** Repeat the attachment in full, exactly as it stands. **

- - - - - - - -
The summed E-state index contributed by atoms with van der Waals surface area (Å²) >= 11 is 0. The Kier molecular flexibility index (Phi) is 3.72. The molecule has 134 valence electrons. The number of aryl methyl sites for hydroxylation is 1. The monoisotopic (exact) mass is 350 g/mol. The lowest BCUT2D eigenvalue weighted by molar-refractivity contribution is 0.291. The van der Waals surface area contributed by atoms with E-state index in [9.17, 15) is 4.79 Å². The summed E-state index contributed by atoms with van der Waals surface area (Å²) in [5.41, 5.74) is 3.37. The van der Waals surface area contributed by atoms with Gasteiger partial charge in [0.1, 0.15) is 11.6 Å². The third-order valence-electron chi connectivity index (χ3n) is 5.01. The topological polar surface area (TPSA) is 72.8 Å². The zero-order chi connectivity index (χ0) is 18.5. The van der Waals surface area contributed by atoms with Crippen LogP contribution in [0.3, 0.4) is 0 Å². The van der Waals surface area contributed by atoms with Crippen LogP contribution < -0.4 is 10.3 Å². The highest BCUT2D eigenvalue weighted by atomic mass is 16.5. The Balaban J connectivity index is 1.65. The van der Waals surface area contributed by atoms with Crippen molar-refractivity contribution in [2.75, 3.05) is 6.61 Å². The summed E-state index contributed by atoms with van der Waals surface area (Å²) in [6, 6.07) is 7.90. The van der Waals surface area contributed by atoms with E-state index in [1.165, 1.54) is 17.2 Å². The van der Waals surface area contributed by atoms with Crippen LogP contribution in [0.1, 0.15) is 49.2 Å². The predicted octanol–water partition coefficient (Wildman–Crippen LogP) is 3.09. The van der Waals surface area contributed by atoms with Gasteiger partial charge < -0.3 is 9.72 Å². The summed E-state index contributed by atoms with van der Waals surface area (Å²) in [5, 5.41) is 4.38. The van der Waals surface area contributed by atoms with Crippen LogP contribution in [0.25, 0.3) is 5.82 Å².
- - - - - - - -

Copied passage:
The summed E-state index contributed by atoms with van der Waals surface area (Å²) >= 11 is 0. The Kier molecular flexibility index (Phi) is 3.72. The molecule has 134 valence electrons. The number of aryl methyl sites for hydroxylation is 1. The monoisotopic (exact) mass is 350 g/mol. The lowest BCUT2D eigenvalue weighted by molar-refractivity contribution is 0.291. The van der Waals surface area contributed by atoms with E-state index in [9.17, 15) is 4.79 Å². The summed E-state index contributed by atoms with van der Waals surface area (Å²) in [5.41, 5.74) is 3.37. The van der Waals surface area contributed by atoms with Gasteiger partial charge in [0.1, 0.15) is 11.6 Å². The third-order valence-electron chi connectivity index (χ3n) is 5.01. The topological polar surface area (TPSA) is 72.8 Å². The zero-order chi connectivity index (χ0) is 18.5. The van der Waals surface area contributed by atoms with Crippen LogP contribution in [0.3, 0.4) is 0 Å². The van der Waals surface area contributed by atoms with Crippen LogP contribution < -0.4 is 10.3 Å². The highest BCUT2D eigenvalue weighted by atomic mass is 16.5. The Balaban J connectivity index is 1.65. The van der Waals surface area contributed by atoms with Crippen molar-refractivity contribution in [2.75, 3.05) is 6.61 Å². The summed E-state index contributed by atoms with van der Waals surface area (Å²) in [6, 6.07) is 7.90. The van der Waals surface area contributed by atoms with E-state index in [1.165, 1.54) is 17.2 Å². The van der Waals surface area contributed by atoms with Crippen LogP contribution in [0.1, 0.15) is 49.2 Å². The predicted octanol–water partition coefficient (Wildman–Crippen LogP) is 3.09. The van der Waals surface area contributed by atoms with Gasteiger partial charge < -0.3 is 9.72 Å². The summed E-state index contributed by atoms with van der Waals surface area (Å²) in [5, 5.41) is 4.38. The van der Waals surface area contributed by atoms with Crippen LogP contribution in [0.25, 0.3) is 5.82 Å².